Recently the garden committee has been re-assessing our goals for the garden. In these past few years, the garden has been able to meet the minimal needs of the dining hall, but for the most part has remained a garden for beautification and recreational purposes. There are many reasons for this. Firstly, we are working with a small space (about 50’50), with little room and funding for expansion. We also do not have a strong core of volunteers, nor do we have a supervisor who can harvest things on time. These things are necessary for managing a successful production garden.
This is why this year the garden committee has committed to re-designing the garden, fostering better connections with on and off campus contacts, and trying to expand the garden and push for its visibility on campus. As a production garden, our garden will require extensive planning and volunteering to maintain the crop yields as the primary goal for success. For this reason we are working on improving our organization and record keeping, securing a paid supervisor position and core of volunteers (we are reaching out to postbacs, grad students, staff and faculty now), and getting feedback from the community. Production gardens also base the inventory on what the kitchen needs and when they need it not the other way around. To make this switch, we have identified year-round produce needed by Haffner, and are working with them to make sure we can grow and harvest these produce on time. For a production garden we’ll need to have 3 plantings: one in April, one in May and the third in mid-summer. This is subject to change of course- but it’s a start! Once more, we are re-designing the beds to maximize our production. Previously, we had five circular beds, with a good amount of space in between. We will now have six long triangular beds, as well as beds on the side of the garden for staff use. Once we have assessed our growing ability, we will look for other spots for expansion.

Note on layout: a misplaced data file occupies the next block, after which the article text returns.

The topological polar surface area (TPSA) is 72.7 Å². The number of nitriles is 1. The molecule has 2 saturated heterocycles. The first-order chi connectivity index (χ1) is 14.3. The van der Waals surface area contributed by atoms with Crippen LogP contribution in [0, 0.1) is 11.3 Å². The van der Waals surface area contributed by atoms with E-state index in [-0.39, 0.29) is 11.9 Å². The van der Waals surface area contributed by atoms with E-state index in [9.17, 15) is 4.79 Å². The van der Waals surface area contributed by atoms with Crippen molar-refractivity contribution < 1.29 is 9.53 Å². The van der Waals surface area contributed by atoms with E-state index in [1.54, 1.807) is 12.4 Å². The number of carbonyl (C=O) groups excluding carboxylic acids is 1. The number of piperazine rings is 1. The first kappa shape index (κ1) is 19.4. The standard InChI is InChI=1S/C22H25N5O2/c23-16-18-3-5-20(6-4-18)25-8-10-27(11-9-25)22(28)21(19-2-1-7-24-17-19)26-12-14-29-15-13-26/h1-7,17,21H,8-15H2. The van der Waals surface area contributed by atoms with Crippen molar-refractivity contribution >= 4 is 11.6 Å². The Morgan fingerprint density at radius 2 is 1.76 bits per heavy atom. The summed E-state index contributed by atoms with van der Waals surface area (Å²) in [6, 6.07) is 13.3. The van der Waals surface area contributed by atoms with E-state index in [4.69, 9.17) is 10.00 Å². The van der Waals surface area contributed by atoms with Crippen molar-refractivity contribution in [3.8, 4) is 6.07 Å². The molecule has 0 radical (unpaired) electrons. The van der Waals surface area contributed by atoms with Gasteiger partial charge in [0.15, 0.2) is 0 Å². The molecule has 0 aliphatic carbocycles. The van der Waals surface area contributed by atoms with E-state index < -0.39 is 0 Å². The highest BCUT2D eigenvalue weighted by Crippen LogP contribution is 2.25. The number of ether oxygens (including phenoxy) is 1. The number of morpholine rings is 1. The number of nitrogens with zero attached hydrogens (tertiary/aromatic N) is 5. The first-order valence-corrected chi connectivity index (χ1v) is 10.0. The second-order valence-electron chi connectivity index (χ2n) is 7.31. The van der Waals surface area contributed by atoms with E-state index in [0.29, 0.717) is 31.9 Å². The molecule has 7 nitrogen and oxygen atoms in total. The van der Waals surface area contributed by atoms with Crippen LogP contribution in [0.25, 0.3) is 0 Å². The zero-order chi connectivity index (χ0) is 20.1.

It is my hope that in achieving these goals we will make the garden into more of a community “democratic” space, that is responsive to the needs and desires of its community. Recently I sent out a survey to BMC members, and out of the 60+ responses I received, over 70% of respondees desired a garden which provided food to the dining halls. 48% of respondees desired more work and harvest days, and almost 45% of respondees wanted to see the garden incorporated into educational plans. This year we will make it a priority to achieve all three of these requests.